Dermabond and its constituents (octyl-2-cyanoacrylate, butyl-2-cyanoacrylate) have the advantages of rapid application, faster tissue repair time, and less need for suture follow up. They also act like waterproof barriers. (The following image shows a shoulder wound sealed with dermabond instead of sutures. Image taken from

Dermabond and superglue originally evolved from the same product back in the 1940s and so have very similar capabilities. I have talked about superglue as a wound sealant in a past post.

Superglue can be a good disaster medicine tool. It is around the house, easy to come by, and has many of the same properties as dermabond, but with some major flaws: Superglue cannot and should not be used in deep and/or jagged-edged wounds. It also is acidc in nature and produces a chemical burn to tissue it touches. Lastly, it bonds to skin extremely well and a naive person can get glued to their patients... which works well for those loving couples that never want to be separated. But as for the rest of us who want to move on in our lives, superglue should be used with caution. Also, for the love of all that is medical: please don't use superglue (or dermabond) in armpits and buttcheeks. Not a pretty picture.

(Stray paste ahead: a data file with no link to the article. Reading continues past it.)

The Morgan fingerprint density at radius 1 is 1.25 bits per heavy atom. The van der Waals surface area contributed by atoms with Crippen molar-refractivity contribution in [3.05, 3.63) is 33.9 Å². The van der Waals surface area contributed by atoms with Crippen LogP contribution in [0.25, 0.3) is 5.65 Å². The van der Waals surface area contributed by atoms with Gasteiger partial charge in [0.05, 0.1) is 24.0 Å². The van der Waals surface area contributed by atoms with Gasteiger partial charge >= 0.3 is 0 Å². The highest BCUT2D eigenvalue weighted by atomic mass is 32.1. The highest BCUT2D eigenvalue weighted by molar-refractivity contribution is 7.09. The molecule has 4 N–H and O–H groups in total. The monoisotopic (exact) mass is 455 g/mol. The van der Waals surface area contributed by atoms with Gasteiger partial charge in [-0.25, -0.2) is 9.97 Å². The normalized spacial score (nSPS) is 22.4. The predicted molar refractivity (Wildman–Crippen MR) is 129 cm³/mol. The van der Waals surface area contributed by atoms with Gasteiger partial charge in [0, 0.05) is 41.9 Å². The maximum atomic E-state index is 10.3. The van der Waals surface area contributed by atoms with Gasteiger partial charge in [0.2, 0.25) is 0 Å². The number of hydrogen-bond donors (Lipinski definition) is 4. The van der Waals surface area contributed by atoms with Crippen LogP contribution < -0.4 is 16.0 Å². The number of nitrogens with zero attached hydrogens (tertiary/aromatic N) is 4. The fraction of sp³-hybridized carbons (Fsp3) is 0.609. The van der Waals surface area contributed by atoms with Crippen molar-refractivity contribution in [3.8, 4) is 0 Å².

Dermabond, on the other hand, was chemically created to have a less acidic nature than its commercial cousin, but it does have its own cons. Just like superglue, it is not a good agent for wounds with jagged edges. Also, dermabond can easily breakdown in the presence of antibiotic ointments or petroleum jellies. (A good rule of thumb is to avoid scrubbing the wound or applying anything to it for 7 days after dermabond use.)

Cyanoacrylates are largely used for stopping bleeding in small wounds as a waterproof barrier, which makes them great in wilderness and disaster settings where rain and flooding can be more prevalent. As for their fastness, full binding strength is achieved in less than 2.5 minutes.

Glutaraldehyde Cross-Link Albumin Agents:

Okay, glutaraldehyde cross-link albumin agents is a mouthful to say. So let's just call them Glutes, because everyone can handle Glutes a lot better.

Glute products, like Bioglue, are most commonly used in cardiovascular surgeries, especially those involving aortic dissections and valve replacements. These are produced from companies like CryoLife and created in 1999. They come in cartridges and yes are shot into the wound. Before a bunch of crazy teenagers gets excited about shooting stuff into people's wounds, Bioglue products act more like cheese-wiz then staple guns.

Guess what. These producats are also made from cows. So the next time you're eating that steak, just think, that T-bone could have been a hemostatic agent. Mmmm Mmm good!

The cons with these products are that they may have mutagenic effects. So forget about the vat of toxic waste or the radioactive spider, you can be a superhero from messing with your Glutes. These are another product that shouldn't be applied near nerves and may also cause allergic reactions.

Morals of today's post: Cows can kill. Superglue is your friend or it can glue you to your friend. Don't stick glue in armpits or on butt cheeks. And handle your Glutes with caution.

Well, that's enough medical talk for today. TTFN.